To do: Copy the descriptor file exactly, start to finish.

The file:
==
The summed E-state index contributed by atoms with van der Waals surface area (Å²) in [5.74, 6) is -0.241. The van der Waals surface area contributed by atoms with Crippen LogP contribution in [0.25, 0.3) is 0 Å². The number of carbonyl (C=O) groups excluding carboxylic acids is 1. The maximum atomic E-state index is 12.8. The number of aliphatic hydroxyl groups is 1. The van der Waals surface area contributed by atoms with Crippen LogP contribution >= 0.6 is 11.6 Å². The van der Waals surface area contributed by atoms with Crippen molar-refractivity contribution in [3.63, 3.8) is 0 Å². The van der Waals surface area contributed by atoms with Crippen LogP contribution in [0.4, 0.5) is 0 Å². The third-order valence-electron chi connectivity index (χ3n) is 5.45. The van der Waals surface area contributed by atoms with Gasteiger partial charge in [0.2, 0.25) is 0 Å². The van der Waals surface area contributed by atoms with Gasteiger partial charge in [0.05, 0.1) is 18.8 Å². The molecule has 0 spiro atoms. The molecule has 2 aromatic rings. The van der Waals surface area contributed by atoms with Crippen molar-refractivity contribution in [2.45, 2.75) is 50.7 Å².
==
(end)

The summed E-state index contributed by atoms with van der Waals surface area (Å²) in [5.74, 6) is -0.241. The van der Waals surface area contributed by atoms with Crippen LogP contribution in [0.25, 0.3) is 0 Å². The number of carbonyl (C=O) groups excluding carboxylic acids is 1. The maximum atomic E-state index is 12.8. The number of aliphatic hydroxyl groups is 1. The van der Waals surface area contributed by atoms with Crippen LogP contribution >= 0.6 is 11.6 Å². The van der Waals surface area contributed by atoms with Crippen molar-refractivity contribution in [3.63, 3.8) is 0 Å². The van der Waals surface area contributed by atoms with Crippen LogP contribution in [0.4, 0.5) is 0 Å². The third-order valence-electron chi connectivity index (χ3n) is 5.45. The van der Waals surface area contributed by atoms with Gasteiger partial charge in [0.2, 0.25) is 0 Å². The van der Waals surface area contributed by atoms with Gasteiger partial charge in [0.05, 0.1) is 18.8 Å². The molecule has 0 spiro atoms. The molecule has 2 aromatic rings. The van der Waals surface area contributed by atoms with Crippen molar-refractivity contribution in [2.45, 2.75) is 50.7 Å².